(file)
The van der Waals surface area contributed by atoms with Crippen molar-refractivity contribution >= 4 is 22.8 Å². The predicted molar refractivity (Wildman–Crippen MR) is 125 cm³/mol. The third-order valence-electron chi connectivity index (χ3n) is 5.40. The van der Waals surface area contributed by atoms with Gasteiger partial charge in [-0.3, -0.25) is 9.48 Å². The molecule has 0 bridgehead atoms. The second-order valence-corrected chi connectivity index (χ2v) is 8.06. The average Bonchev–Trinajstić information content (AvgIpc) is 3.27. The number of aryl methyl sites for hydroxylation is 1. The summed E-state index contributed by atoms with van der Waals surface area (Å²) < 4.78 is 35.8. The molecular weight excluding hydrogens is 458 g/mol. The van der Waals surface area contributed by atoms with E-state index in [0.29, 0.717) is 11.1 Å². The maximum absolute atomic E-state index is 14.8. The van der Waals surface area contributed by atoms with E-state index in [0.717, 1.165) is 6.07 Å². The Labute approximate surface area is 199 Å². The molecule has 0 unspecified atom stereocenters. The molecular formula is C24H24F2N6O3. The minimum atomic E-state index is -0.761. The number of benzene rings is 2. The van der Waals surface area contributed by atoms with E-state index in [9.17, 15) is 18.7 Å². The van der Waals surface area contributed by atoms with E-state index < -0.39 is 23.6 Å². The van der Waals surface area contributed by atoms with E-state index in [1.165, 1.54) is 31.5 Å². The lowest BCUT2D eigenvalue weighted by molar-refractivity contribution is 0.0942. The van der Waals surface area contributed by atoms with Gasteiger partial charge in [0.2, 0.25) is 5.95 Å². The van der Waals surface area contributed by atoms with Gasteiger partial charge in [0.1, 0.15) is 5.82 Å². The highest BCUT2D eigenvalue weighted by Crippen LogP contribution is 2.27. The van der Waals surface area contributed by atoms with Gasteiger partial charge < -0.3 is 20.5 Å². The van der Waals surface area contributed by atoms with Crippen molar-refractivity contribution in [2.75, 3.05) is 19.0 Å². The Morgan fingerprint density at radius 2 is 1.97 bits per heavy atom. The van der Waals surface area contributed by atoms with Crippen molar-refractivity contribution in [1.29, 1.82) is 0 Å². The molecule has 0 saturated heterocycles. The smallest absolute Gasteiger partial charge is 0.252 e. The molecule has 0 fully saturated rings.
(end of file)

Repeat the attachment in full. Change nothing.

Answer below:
The van der Waals surface area contributed by atoms with Crippen molar-refractivity contribution >= 4 is 22.8 Å². The predicted molar refractivity (Wildman–Crippen MR) is 125 cm³/mol. The third-order valence-electron chi connectivity index (χ3n) is 5.40. The van der Waals surface area contributed by atoms with Gasteiger partial charge in [-0.3, -0.25) is 9.48 Å². The molecule has 0 bridgehead atoms. The second-order valence-corrected chi connectivity index (χ2v) is 8.06. The average Bonchev–Trinajstić information content (AvgIpc) is 3.27. The number of aryl methyl sites for hydroxylation is 1. The summed E-state index contributed by atoms with van der Waals surface area (Å²) < 4.78 is 35.8. The molecular weight excluding hydrogens is 458 g/mol. The van der Waals surface area contributed by atoms with E-state index in [0.29, 0.717) is 11.1 Å². The maximum absolute atomic E-state index is 14.8. The van der Waals surface area contributed by atoms with E-state index in [0.717, 1.165) is 6.07 Å². The Labute approximate surface area is 199 Å². The molecule has 0 unspecified atom stereocenters. The molecular formula is C24H24F2N6O3. The minimum atomic E-state index is -0.761. The number of benzene rings is 2. The van der Waals surface area contributed by atoms with E-state index in [9.17, 15) is 18.7 Å². The van der Waals surface area contributed by atoms with E-state index < -0.39 is 23.6 Å². The van der Waals surface area contributed by atoms with E-state index in [1.165, 1.54) is 31.5 Å². The lowest BCUT2D eigenvalue weighted by molar-refractivity contribution is 0.0942. The van der Waals surface area contributed by atoms with Gasteiger partial charge in [0.2, 0.25) is 5.95 Å². The van der Waals surface area contributed by atoms with Gasteiger partial charge in [0.1, 0.15) is 5.82 Å². The highest BCUT2D eigenvalue weighted by Crippen LogP contribution is 2.27. The van der Waals surface area contributed by atoms with Gasteiger partial charge < -0.3 is 20.5 Å². The van der Waals surface area contributed by atoms with Crippen molar-refractivity contribution in [2.75, 3.05) is 19.0 Å². The Morgan fingerprint density at radius 2 is 1.97 bits per heavy atom. The van der Waals surface area contributed by atoms with Crippen molar-refractivity contribution in [1.29, 1.82) is 0 Å². The molecule has 0 saturated heterocycles. The smallest absolute Gasteiger partial charge is 0.252 e. The molecule has 0 fully saturated rings.